But what prompted this post was a comment from the economist that not only should Auckland’s population be markedly further increased –  and the residents urged into apartments –  but that governments should be actively aiming to increase the population of our other cities and regions.  The specific aspiration that caught my attention was the suggestion that our second biggest city –  at present, Wellington and Christchurch have similar populations –  should have a population around half that of Auckland.  I was somewhat taken aback and responded “but that isn’t typically how things are in other countries”, to which the confident response was “oh yes it is”.  So I thought I had better check the data.

I set aside very large countries, and extremely small ones.  Most of Malta, for example, is Valetta.  Even among the large countries there is quite a range of experience: Britain, France and Japan have single dominant city, while Germany, Italy, and the United States don’t. But I found 22 advanced (OECD or EU) countries each with a total national population of between 1.3 million (Estonia) and 17 million (Netherlands), and I dug out the data, as best I could, for the populations of the largest and second largest urban areas in each of those 22 countries.  20 of the 22 countries are in Europe, and Israel and New Zealand are also in the sample.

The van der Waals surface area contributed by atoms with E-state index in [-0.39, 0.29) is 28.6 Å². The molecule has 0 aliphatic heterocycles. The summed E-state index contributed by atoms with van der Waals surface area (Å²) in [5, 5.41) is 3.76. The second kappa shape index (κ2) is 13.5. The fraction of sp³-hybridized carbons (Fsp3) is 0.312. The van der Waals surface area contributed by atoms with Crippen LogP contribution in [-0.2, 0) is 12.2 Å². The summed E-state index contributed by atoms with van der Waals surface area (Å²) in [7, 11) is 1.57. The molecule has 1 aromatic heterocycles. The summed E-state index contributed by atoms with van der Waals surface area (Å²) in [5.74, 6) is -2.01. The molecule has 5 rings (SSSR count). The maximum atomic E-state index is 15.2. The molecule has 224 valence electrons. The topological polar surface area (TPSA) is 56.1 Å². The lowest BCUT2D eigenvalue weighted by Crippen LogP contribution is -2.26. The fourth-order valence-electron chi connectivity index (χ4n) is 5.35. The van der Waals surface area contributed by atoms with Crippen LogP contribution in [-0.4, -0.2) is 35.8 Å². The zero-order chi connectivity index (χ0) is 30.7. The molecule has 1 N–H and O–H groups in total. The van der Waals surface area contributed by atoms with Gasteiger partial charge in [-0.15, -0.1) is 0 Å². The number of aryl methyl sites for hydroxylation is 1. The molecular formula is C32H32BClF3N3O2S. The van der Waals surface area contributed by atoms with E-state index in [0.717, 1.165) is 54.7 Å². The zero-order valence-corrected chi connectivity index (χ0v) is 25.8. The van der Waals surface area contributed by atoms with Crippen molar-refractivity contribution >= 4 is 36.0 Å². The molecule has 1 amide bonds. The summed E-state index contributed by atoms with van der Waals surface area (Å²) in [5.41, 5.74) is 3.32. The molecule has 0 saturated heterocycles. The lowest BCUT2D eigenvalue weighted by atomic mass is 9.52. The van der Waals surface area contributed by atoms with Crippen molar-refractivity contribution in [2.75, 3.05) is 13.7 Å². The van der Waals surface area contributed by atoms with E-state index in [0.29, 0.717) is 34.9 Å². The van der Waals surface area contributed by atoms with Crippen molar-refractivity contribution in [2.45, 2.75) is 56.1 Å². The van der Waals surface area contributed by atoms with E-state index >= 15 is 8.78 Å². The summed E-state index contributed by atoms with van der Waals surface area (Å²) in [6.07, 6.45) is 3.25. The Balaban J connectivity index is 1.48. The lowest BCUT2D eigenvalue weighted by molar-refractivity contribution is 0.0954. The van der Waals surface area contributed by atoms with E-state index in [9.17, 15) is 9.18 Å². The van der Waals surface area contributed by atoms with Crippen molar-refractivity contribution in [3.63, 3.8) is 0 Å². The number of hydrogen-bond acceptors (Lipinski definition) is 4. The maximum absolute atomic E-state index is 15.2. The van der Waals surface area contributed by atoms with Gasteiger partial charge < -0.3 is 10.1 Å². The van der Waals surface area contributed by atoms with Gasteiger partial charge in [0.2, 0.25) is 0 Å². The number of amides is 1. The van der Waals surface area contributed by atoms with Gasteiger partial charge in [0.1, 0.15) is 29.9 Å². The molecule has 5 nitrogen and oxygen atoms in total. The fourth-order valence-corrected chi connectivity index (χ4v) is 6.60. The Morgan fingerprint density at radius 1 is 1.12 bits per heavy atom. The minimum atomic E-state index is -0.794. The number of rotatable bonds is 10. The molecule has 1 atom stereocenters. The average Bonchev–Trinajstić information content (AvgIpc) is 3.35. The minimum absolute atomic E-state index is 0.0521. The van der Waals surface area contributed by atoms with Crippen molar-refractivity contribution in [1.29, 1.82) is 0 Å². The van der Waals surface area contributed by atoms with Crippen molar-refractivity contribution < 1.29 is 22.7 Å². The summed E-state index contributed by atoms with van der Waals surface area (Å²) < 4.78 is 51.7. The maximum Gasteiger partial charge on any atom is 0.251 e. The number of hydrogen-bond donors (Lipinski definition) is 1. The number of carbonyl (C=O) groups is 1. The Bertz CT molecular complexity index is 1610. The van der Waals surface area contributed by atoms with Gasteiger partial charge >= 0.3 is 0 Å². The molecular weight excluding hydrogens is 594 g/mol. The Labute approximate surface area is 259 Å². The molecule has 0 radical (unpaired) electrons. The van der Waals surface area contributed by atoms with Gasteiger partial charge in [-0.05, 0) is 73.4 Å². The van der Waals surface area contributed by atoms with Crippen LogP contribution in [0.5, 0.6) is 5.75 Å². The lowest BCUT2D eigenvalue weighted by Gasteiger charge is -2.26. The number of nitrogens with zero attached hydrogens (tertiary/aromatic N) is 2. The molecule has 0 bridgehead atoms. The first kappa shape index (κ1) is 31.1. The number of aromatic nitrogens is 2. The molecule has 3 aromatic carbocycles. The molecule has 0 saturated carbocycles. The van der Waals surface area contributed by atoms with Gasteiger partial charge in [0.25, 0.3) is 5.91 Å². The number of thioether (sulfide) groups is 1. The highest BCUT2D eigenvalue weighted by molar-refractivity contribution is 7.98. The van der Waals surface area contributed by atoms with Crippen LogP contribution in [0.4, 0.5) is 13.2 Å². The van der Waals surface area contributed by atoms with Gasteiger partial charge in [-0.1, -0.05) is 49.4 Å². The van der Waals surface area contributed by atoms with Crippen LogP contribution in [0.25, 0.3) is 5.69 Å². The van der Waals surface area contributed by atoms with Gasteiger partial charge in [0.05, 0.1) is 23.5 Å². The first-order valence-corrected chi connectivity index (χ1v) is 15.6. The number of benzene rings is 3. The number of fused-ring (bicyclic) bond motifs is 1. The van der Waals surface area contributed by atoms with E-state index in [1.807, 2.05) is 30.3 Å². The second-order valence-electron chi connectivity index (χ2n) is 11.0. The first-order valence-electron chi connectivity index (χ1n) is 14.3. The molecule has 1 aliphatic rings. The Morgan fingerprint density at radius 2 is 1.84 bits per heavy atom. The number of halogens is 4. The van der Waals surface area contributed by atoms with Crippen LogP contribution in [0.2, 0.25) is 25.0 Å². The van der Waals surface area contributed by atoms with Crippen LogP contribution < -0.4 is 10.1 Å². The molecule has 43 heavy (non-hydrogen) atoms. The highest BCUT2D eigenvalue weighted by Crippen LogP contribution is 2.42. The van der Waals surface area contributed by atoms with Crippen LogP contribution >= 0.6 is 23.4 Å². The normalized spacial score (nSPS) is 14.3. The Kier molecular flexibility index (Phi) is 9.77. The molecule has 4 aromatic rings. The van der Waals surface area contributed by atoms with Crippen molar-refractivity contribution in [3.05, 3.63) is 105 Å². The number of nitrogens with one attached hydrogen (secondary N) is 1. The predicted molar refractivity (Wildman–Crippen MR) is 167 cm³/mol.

Here is the share of the total national population accounted for by the largest city in each country.


Among these smaller advanced countries, our largest city’s share of total population is a bit above the median, but nowhere near the highest share.  Of course, as I have noted previously, except for Israel (Tel Aviv), our largest city has grown faster than any of these countries’ largest cities in the post-war decades.

But what about the specific point at issue: the size of the second largest city relative to the largest city.  Here is that chart.

cities 2.png